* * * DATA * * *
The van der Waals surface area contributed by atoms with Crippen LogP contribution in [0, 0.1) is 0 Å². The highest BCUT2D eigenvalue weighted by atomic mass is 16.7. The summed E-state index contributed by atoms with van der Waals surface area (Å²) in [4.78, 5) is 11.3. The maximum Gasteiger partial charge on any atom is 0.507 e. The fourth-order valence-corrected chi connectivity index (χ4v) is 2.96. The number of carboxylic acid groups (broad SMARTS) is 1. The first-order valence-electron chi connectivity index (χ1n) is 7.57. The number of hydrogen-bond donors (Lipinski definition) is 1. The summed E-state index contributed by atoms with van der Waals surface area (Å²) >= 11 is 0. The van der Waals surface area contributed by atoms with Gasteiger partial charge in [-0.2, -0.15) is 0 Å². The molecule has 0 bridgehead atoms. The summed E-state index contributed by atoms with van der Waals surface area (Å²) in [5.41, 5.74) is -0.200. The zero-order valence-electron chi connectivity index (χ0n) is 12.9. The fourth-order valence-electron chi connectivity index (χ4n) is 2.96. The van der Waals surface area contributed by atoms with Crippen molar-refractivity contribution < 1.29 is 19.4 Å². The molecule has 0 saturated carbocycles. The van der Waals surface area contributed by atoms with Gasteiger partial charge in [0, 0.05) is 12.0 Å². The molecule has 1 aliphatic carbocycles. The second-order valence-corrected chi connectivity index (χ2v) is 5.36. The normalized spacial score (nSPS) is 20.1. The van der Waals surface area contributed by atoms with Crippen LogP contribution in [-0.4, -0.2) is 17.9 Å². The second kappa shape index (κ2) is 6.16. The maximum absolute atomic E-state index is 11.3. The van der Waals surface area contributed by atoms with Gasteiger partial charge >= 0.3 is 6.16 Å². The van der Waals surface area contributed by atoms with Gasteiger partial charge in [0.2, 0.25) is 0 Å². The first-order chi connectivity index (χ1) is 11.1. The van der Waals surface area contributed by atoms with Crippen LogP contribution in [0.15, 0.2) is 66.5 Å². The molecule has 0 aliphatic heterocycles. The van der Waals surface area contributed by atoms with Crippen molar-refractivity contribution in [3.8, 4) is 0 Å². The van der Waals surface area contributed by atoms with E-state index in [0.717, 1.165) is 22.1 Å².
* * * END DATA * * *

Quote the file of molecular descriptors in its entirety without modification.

The van der Waals surface area contributed by atoms with Crippen LogP contribution in [0, 0.1) is 0 Å². The highest BCUT2D eigenvalue weighted by atomic mass is 16.7. The summed E-state index contributed by atoms with van der Waals surface area (Å²) in [4.78, 5) is 11.3. The maximum Gasteiger partial charge on any atom is 0.507 e. The fourth-order valence-corrected chi connectivity index (χ4v) is 2.96. The number of carboxylic acid groups (broad SMARTS) is 1. The first-order valence-electron chi connectivity index (χ1n) is 7.57. The number of hydrogen-bond donors (Lipinski definition) is 1. The summed E-state index contributed by atoms with van der Waals surface area (Å²) >= 11 is 0. The van der Waals surface area contributed by atoms with Gasteiger partial charge in [-0.2, -0.15) is 0 Å². The molecule has 0 bridgehead atoms. The summed E-state index contributed by atoms with van der Waals surface area (Å²) in [5.41, 5.74) is -0.200. The zero-order valence-electron chi connectivity index (χ0n) is 12.9. The fourth-order valence-electron chi connectivity index (χ4n) is 2.96. The van der Waals surface area contributed by atoms with Crippen molar-refractivity contribution < 1.29 is 19.4 Å². The molecule has 0 saturated carbocycles. The van der Waals surface area contributed by atoms with Gasteiger partial charge in [0, 0.05) is 12.0 Å². The molecule has 1 aliphatic carbocycles. The second-order valence-corrected chi connectivity index (χ2v) is 5.36. The normalized spacial score (nSPS) is 20.1. The van der Waals surface area contributed by atoms with Crippen LogP contribution in [-0.4, -0.2) is 17.9 Å². The second kappa shape index (κ2) is 6.16. The maximum absolute atomic E-state index is 11.3. The van der Waals surface area contributed by atoms with Gasteiger partial charge >= 0.3 is 6.16 Å². The van der Waals surface area contributed by atoms with Gasteiger partial charge in [0.2, 0.25) is 0 Å². The first-order chi connectivity index (χ1) is 11.1. The van der Waals surface area contributed by atoms with Crippen LogP contribution in [0.15, 0.2) is 66.5 Å². The molecule has 0 aliphatic heterocycles. The van der Waals surface area contributed by atoms with Crippen molar-refractivity contribution in [3.8, 4) is 0 Å². The van der Waals surface area contributed by atoms with E-state index in [0.717, 1.165) is 22.1 Å².